Oh, crap, that was hard


Today was Pro's Bay Area memorial.

Becky's been touring the country, stopping at places where she and Pro lived, visiting with friends and inviting them to celebrate his life. Today was the Bay Area memorial, held ridiculously close to our house. We went, thinking about the event all morning, moving slowly, doing little else but thinking of Pro and telling various stories. The memorial was incredibly bittersweet: holy crap, look at all these amazing people whom I've met over the last 10 years of my life (wow!), holy crap, why does it take the death of a friend to bring all of these people together?

Wow, yeah, everyone, Becky, Kate, Mike, Liza, Maeryn, Kyle Schleifer, Bridget, Linda, Mark Smith, Cece, Nam, Keebler (who tells it like it is, when he commented my snowboarding jacket makes me look like a fireman), Sunita, Greg, Jo Adamkewicz, Keith, Jen Lee (it's not like anyone will be able to find me on Google), Nilla (yikes! he reads my site! awesome!), Dania (thinking about Wildflower for this year), Phil, Juliette (who played with us at Women's Masters Nationals), Jason Gische, Holly and Adrian and kids, Alan, Kat, Mike Peercy (crap, they had practice today and we didn't know), Doyle, Shirley, Wes, Gillian, Paul (who set up a slack line for people to walk on), Chookie, Martha, Liz and Mike, and so many kids that at least two ultimate teams could be formed with the next generation.

The event started around 3, with people filtering in over the hour. When Paul set up the slack line, I felt it was okay to pull out my camera, having felt uncomfortable about taking pictures of people in pain. Kate commented that the previous two memorials didn't have any pictures for them, and that Becky wanted some for remembering. Everyone played ultimate at the Hawaii memorial. Everyone dressed up too nicely at the San Diego memorial to be able to play ultimate. We had a good mix of casual and formal dress, with most everyone in comfortable clothes.

The first hour, we all talked, told stories, caught up with people we hadn't seen in years. I was comfortable until I said a big foot-in-the-mouth comment to Becky, and the event went downhill for me from there.

Becky started the Eulogy by thanking everyone, and reading a poem. I was fine for about 3 minutes, then pretty much lost it. I wanted to leave right there. I wanted to run away the way I had run away from BJ's accident, the way I had run away from the pain so many times. Why wasn't everyone there crying? I wanted to scream "I don't understand why is no one here crying?!" I still don't understand it. Out came the kleenex, and by sheer force of will I didn't honk into it.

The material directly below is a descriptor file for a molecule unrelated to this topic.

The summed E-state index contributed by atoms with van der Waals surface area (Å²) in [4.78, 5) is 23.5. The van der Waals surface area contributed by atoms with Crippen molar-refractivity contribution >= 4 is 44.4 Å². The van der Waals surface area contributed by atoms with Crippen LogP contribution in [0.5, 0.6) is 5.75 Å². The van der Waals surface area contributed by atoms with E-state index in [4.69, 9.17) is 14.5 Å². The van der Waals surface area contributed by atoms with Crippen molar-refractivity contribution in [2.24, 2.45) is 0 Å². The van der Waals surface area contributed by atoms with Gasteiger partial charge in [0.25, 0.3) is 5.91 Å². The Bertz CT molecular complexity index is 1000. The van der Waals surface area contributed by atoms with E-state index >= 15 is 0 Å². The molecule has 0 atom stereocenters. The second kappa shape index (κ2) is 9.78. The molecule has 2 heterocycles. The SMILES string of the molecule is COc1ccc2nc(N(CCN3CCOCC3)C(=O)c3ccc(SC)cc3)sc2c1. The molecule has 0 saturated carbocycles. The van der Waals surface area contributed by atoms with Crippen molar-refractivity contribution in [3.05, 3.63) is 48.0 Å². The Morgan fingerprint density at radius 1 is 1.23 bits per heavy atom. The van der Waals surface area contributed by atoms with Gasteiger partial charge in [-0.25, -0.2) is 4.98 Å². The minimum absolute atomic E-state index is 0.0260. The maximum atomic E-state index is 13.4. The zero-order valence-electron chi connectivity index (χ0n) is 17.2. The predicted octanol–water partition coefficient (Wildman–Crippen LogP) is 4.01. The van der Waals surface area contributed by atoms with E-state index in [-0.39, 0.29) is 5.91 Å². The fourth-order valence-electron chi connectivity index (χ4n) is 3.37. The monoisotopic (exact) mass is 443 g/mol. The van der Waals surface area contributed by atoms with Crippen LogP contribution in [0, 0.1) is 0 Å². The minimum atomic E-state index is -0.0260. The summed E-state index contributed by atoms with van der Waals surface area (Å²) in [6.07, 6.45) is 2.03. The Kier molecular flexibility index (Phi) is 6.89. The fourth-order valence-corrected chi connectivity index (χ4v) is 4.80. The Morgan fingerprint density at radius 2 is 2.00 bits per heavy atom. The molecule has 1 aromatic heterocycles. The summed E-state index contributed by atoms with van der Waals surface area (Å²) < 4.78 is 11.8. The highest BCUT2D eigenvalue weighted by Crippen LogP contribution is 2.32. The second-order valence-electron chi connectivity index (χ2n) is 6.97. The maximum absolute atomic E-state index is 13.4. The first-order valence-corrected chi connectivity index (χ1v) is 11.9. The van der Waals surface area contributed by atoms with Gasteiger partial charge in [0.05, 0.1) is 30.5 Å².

Becky talked and said thanks, Greg Wolff talked and told Pro stories, Phil Price talked and told more Pro stories, Kate talked and told even more stories. I have to say that Greg and Phil had a lot of humour in their stories, because really, Pro was full of life and gusto and humour. The humour helped the pain recede a little bit. Kate didn't have quite as much humour in her words, almost as if, oh god, here was someone who understood, here was someone who was also in pain. I wanted to walk up to the podium and give Becky a big hug that never ended, then give Kate another one.

Once the eulogy was over, we talked a bit with a few more people, then left. I lasted as long as I could before I had to leave or completely break down and bawl my eyes out in front of everyone.

I'm unsure why Pro's death is so hard for me. I fear people are looking at me weird, thinking, "WTF, you weren't such close friends that it should hurt this much, two months later," that it really shouldn't hurt this much. I fear that my pain is infinitely selfish, that I'm mourning the recognition of my own mortality through Pro's death, that I'm expressing my fear of loss through tears that aren't completely for Pro. I fear that, crap, I'm surrounded by these amazing, awesome, incredible people, and my life is so unaccomplished in comparison, and the tears that flow are a sign of frailty and weakness, that I missed so many opportunities to be a better friend, that his death hurts so much because I ran away from the pain instead of helping Jo and Sunita and Greg search for the best trials for Pro, instead of emailing because I didn't know what to write, instead of calling and saying hey, because I didn't know what to say.

And so, I cry, as I've cried every day for the last two months. And I stop Kris during his day, step into his arms and just hold him, as if I'm trying to hold off the inevitable, because as much as this one hurts, I'm not sure I can bear what's coming.

As an aside, I think Liz Gannes is one of the most effortlessly beautiful women I know. I doubt she's ever had a bad picture taken of her, even when caught off-guard.

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